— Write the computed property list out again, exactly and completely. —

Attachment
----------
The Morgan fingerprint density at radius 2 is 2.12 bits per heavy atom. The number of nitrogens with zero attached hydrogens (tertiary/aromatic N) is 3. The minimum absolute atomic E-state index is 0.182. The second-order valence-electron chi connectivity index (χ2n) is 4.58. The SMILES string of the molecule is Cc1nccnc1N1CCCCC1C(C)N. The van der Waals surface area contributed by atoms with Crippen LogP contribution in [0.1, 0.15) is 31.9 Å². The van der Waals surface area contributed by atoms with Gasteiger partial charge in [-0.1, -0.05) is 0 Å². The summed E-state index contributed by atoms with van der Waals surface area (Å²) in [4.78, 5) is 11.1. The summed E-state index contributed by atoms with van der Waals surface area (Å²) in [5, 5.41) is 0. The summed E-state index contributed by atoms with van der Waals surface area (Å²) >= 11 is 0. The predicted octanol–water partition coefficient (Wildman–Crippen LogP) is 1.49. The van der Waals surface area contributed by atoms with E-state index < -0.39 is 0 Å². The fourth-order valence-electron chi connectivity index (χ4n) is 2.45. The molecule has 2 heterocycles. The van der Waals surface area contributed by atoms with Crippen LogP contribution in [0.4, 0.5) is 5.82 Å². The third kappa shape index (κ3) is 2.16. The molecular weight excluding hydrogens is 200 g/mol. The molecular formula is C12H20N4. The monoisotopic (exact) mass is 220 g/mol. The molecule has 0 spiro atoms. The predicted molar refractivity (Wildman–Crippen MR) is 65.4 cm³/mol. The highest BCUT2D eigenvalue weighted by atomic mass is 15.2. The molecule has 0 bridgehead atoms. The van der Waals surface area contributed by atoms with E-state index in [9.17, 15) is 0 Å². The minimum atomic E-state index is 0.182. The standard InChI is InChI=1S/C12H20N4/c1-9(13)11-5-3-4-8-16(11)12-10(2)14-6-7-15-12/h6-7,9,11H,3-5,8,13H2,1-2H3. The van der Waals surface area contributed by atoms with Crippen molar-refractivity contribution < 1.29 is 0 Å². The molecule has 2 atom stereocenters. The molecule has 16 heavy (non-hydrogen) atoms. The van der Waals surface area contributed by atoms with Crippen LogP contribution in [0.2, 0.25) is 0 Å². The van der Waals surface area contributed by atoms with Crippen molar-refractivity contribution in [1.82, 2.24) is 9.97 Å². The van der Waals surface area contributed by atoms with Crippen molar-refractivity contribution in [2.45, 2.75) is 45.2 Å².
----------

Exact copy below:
The Morgan fingerprint density at radius 2 is 2.12 bits per heavy atom. The number of nitrogens with zero attached hydrogens (tertiary/aromatic N) is 3. The minimum absolute atomic E-state index is 0.182. The second-order valence-electron chi connectivity index (χ2n) is 4.58. The SMILES string of the molecule is Cc1nccnc1N1CCCCC1C(C)N. The van der Waals surface area contributed by atoms with Crippen LogP contribution in [0.1, 0.15) is 31.9 Å². The van der Waals surface area contributed by atoms with Gasteiger partial charge in [-0.1, -0.05) is 0 Å². The summed E-state index contributed by atoms with van der Waals surface area (Å²) in [4.78, 5) is 11.1. The summed E-state index contributed by atoms with van der Waals surface area (Å²) in [5, 5.41) is 0. The summed E-state index contributed by atoms with van der Waals surface area (Å²) >= 11 is 0. The predicted octanol–water partition coefficient (Wildman–Crippen LogP) is 1.49. The van der Waals surface area contributed by atoms with E-state index < -0.39 is 0 Å². The fourth-order valence-electron chi connectivity index (χ4n) is 2.45. The molecule has 2 heterocycles. The van der Waals surface area contributed by atoms with Crippen LogP contribution in [0.4, 0.5) is 5.82 Å². The third kappa shape index (κ3) is 2.16. The molecular weight excluding hydrogens is 200 g/mol. The molecular formula is C12H20N4. The monoisotopic (exact) mass is 220 g/mol. The molecule has 0 spiro atoms. The predicted molar refractivity (Wildman–Crippen MR) is 65.4 cm³/mol. The highest BCUT2D eigenvalue weighted by atomic mass is 15.2. The molecule has 0 bridgehead atoms. The van der Waals surface area contributed by atoms with E-state index in [9.17, 15) is 0 Å². The minimum atomic E-state index is 0.182. The standard InChI is InChI=1S/C12H20N4/c1-9(13)11-5-3-4-8-16(11)12-10(2)14-6-7-15-12/h6-7,9,11H,3-5,8,13H2,1-2H3. The van der Waals surface area contributed by atoms with Crippen molar-refractivity contribution < 1.29 is 0 Å². The molecule has 2 atom stereocenters. The molecule has 16 heavy (non-hydrogen) atoms. The van der Waals surface area contributed by atoms with Crippen LogP contribution in [0.2, 0.25) is 0 Å². The van der Waals surface area contributed by atoms with Crippen molar-refractivity contribution in [1.82, 2.24) is 9.97 Å². The van der Waals surface area contributed by atoms with Crippen molar-refractivity contribution in [2.45, 2.75) is 45.2 Å².